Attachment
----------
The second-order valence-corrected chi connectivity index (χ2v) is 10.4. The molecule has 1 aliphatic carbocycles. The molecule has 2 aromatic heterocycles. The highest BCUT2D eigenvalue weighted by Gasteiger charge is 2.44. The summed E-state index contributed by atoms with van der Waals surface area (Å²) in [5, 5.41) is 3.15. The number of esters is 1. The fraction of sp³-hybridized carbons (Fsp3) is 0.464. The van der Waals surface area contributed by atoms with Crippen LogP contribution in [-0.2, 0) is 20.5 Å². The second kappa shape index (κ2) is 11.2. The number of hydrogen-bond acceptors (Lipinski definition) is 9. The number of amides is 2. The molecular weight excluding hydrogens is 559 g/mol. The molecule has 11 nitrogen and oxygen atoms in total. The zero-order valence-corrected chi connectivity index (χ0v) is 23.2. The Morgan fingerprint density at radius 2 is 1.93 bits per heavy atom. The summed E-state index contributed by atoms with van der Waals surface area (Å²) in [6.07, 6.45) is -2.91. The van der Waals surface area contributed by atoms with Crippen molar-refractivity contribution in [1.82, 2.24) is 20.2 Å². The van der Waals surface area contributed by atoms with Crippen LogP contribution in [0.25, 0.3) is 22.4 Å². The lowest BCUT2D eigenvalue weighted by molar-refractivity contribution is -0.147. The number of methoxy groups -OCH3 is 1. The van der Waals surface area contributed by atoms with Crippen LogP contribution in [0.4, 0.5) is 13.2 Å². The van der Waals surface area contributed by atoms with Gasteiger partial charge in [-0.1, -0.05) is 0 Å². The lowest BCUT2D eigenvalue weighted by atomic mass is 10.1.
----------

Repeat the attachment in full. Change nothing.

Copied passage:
The second-order valence-corrected chi connectivity index (χ2v) is 10.4. The molecule has 1 aliphatic carbocycles. The molecule has 2 aromatic heterocycles. The highest BCUT2D eigenvalue weighted by Gasteiger charge is 2.44. The summed E-state index contributed by atoms with van der Waals surface area (Å²) in [5, 5.41) is 3.15. The number of esters is 1. The fraction of sp³-hybridized carbons (Fsp3) is 0.464. The van der Waals surface area contributed by atoms with Crippen LogP contribution in [-0.2, 0) is 20.5 Å². The second kappa shape index (κ2) is 11.2. The number of hydrogen-bond acceptors (Lipinski definition) is 9. The number of amides is 2. The molecular weight excluding hydrogens is 559 g/mol. The molecule has 11 nitrogen and oxygen atoms in total. The zero-order valence-corrected chi connectivity index (χ0v) is 23.2. The Morgan fingerprint density at radius 2 is 1.93 bits per heavy atom. The summed E-state index contributed by atoms with van der Waals surface area (Å²) in [6.07, 6.45) is -2.91. The van der Waals surface area contributed by atoms with Crippen molar-refractivity contribution in [1.82, 2.24) is 20.2 Å². The van der Waals surface area contributed by atoms with Crippen LogP contribution in [0.25, 0.3) is 22.4 Å². The lowest BCUT2D eigenvalue weighted by molar-refractivity contribution is -0.147. The number of methoxy groups -OCH3 is 1. The van der Waals surface area contributed by atoms with Crippen LogP contribution in [0.4, 0.5) is 13.2 Å². The van der Waals surface area contributed by atoms with Gasteiger partial charge in [-0.1, -0.05) is 0 Å². The lowest BCUT2D eigenvalue weighted by atomic mass is 10.1.